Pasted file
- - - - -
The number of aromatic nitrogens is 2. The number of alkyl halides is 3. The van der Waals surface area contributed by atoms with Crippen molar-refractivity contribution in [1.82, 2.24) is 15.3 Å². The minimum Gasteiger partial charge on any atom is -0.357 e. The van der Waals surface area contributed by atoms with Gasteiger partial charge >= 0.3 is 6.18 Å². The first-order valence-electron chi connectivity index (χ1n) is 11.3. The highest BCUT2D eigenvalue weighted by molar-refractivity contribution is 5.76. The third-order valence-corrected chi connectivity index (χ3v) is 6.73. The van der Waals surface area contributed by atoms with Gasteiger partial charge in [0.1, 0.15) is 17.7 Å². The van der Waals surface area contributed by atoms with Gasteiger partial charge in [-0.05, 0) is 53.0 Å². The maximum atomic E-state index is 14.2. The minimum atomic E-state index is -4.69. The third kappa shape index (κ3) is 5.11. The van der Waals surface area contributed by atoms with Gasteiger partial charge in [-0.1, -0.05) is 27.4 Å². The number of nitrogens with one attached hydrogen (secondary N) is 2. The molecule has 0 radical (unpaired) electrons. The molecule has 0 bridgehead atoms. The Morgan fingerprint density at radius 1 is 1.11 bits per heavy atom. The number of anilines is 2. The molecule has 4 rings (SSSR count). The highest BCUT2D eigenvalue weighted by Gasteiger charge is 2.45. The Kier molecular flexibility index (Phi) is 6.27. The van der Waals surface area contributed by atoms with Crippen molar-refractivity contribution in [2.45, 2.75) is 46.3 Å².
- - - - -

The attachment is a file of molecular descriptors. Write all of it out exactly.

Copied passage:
The number of aromatic nitrogens is 2. The number of alkyl halides is 3. The van der Waals surface area contributed by atoms with Crippen molar-refractivity contribution in [1.82, 2.24) is 15.3 Å². The minimum Gasteiger partial charge on any atom is -0.357 e. The van der Waals surface area contributed by atoms with Gasteiger partial charge >= 0.3 is 6.18 Å². The first-order valence-electron chi connectivity index (χ1n) is 11.3. The highest BCUT2D eigenvalue weighted by molar-refractivity contribution is 5.76. The third-order valence-corrected chi connectivity index (χ3v) is 6.73. The van der Waals surface area contributed by atoms with Gasteiger partial charge in [0.1, 0.15) is 17.7 Å². The van der Waals surface area contributed by atoms with Gasteiger partial charge in [-0.05, 0) is 53.0 Å². The maximum atomic E-state index is 14.2. The minimum atomic E-state index is -4.69. The third kappa shape index (κ3) is 5.11. The van der Waals surface area contributed by atoms with Gasteiger partial charge in [-0.1, -0.05) is 27.4 Å². The number of nitrogens with one attached hydrogen (secondary N) is 2. The molecule has 0 radical (unpaired) electrons. The molecule has 0 bridgehead atoms. The Morgan fingerprint density at radius 1 is 1.11 bits per heavy atom. The number of anilines is 2. The molecule has 4 rings (SSSR count). The highest BCUT2D eigenvalue weighted by Gasteiger charge is 2.45. The Kier molecular flexibility index (Phi) is 6.27. The van der Waals surface area contributed by atoms with Crippen molar-refractivity contribution in [2.45, 2.75) is 46.3 Å².